At this point in the narrative of "Saga", one of the many things that adds to the momentum this series has is the distant but inevitable knowledge of its' finality. Writer and series co-creator Brian K. Vaughan does not believe in stories that are eternal, and all of his previous creator owned projects have had compact set dates. "Y: the Last Man" from Vertigo ended after sixty issues; "Ex Machina" from Wildstorm called it a wrap within fifty. Even his tenure on the franchise he created at Marvel Comics, "Runaways", ended after thirty-six issues. Considering this evidence, it stands to reason that "Saga" (which Vaughan has crafted alongside regular artist and co-creator Fiona Staples) will reach its' midway point at the end of either this arc or the next, which could be considered the second arc in a massive three act production. With this context, this month's issue and especially the climax seem to be especially apt.
The chain of events to the climax of this comic have been built up within the previous issues, and prove that true stories don't believe in any "happily ever after" endings. As Doctor Manhattan once said, "Nothing ever ends". After spending the first three arcs battling figures from across the universe to create and maintain their star crossed family, Alana and Marko now find that the enemy that not even they could have predicted was a life in hiding. Alana has chosen to work in the "Open Circuit", a combination of wrestling and professional wrestling which is broadcast to fans across the universe which acts as a bit of an in-joke about most pop culture franchise work. The strain and impurity of this work has led Alana to taking drugs, and perhaps neglecting things at home too much. Meanwhile, Marko's become a "house husband" in disguise, whose trips to a dance tutor for their daughter Hazel are the seed to an affair, as their old nemesis Prince Robot IV has lost virtually all he holds dear as a consequence to his actions. These two divergent stories will soon become fused into one as the insane janitor robot Dengo, who holds the heir to a throne as a hostage, and appears to be a rabid fan of the "Open Circuit".
Yet all of that foreboding likely won't be as memorable as the devastating argument that Alana and Marko have, matched with Hazel's narration that this likely isn't just a short term tiff. The series is called "Saga" and while it is a given that Hazel survives to grow up and narrate the tale, the relationships and lives of everyone else in the cast are more than fair game. Included in this is the very thing which drew many fans into the series, which was the star crossed and awesome marriage between Alana and Marko to begin with. Wisely, Vaughan has cast neither as the aggressor or "more wrong" party in the collapse of their marriage; much like in real life, both sides have a part to play in its' collapse. The same imagination, gusto, and nuance that Staples puts into far out opera or battle scenes are also laid bare for all to her in a scene about the end of a marriage. In fact the only blemish on the entire affair has nothing to do with the leads, but of the motives that Vaughan places on their antagonists. In the previous arcs, "the Will" was primarily motivated by the murder of his lover Stalk, and in a not too unfamiliar way the death of the Queen Robot has led to the angst and motivation for Prince Robot IV. While both Stalk and the robot Queen had enough scenes to be memorable beforehand, it does edge closer to the "women in refrigerators" trope than Vaughan may have intended.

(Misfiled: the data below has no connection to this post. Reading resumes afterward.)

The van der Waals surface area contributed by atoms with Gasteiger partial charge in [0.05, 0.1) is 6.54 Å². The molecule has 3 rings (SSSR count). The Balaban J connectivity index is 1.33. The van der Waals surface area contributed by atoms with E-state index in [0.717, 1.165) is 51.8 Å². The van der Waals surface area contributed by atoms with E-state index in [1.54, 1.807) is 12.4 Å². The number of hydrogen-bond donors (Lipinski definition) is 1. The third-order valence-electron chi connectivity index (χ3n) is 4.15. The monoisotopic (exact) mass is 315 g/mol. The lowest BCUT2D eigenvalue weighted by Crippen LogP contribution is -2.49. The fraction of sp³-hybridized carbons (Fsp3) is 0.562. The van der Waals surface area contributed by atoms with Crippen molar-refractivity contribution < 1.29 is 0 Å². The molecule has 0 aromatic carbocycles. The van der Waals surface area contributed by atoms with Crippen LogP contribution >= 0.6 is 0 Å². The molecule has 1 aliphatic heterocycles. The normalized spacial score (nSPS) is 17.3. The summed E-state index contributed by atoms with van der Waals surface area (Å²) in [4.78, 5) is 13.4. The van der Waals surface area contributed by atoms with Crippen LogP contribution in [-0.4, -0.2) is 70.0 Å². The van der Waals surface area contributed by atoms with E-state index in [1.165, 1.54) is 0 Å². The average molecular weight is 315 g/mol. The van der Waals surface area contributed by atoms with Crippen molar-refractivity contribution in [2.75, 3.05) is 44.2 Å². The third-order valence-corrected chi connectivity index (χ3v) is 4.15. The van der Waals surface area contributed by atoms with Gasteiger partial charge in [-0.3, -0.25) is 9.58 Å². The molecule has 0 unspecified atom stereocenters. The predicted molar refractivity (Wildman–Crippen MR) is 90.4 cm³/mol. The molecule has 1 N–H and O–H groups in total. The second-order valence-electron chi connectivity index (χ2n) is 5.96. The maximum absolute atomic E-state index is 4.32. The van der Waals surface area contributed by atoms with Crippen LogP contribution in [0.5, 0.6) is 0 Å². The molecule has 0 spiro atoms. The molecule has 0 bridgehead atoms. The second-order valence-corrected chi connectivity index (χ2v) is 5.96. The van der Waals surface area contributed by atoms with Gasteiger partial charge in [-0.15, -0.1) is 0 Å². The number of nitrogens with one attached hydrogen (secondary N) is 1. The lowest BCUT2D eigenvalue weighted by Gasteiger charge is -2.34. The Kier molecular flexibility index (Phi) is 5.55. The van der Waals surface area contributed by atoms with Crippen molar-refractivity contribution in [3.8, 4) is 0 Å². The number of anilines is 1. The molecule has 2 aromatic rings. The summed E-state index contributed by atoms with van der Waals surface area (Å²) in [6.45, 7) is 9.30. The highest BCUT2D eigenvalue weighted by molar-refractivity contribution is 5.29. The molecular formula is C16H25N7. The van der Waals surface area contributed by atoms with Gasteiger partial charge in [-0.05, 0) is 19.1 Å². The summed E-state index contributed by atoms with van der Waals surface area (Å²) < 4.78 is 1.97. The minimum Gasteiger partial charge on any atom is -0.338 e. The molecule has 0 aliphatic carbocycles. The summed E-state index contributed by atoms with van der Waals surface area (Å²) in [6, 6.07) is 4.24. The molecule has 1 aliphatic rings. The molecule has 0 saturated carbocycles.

Fortunately, "Saga" has more than earned the benefit of the doubt regardless of how many fans' hearts may have broken or what tropes it may flirt with. The art is simply fantastic, with Staples helping to create one of the most imaginative and visually stunning alternate universes ever put to fiction. Vaughan, as a writer, seems to have saved all of the tricks of his narrative toolbox for this series, which seems to be the culmination of all of his past work as showcase of all he has learned. This issue may mark the end of "true love", but it marks the continuation of one of the best, as well as one of the least predictable, comics on the market.
Here are the honorable mentions for this week. These are comics which are good or readable, but are not as good as the featured piece above.
Batman Beyond Universe #13: Following up the previous "Justice Lords Beyond" story is a hefty task for this plucky digital first series, but DC Comics is trying valiantly to achieve it. This effort sees regular writer Kyle Higgins teamed with co-writer Alec Siegel and a high profile artist like Phil Hester joining the efforts alongside regulars like Thony Silas, Eric Gapstur, and Craig Rousseau. The aim is to not only dip into embellishing what happened during the gap of time between the Adam Beechen run and this one, but what happened in the distance past of this based-on-the-Bruce Timm-animated series universe. This means not only does Terry McGinnis find out that one of the key participants of his father's murder was under his nose, but more about the events of the pasts of Dick Grayson and Barbara Gordon are revealed. The catalyst for this is the Phantasm (from the most underrated Batman film ever, "Batman: Mask of the Phantasm") who has come out of retirement to begin another lethal vigilante crusade. The result are a lot of tense action scenes as well as powerfully emotional scenes as secrets are revealed and more skeletons seem to emerge from every closet. Once again, what was once an anthology series has become a large tome offering one story, albeit one which switches from past to present at will. Hester's artwork is quite a highlight to the opening act of a brief but what has quickly become another great Batman Beyond tale.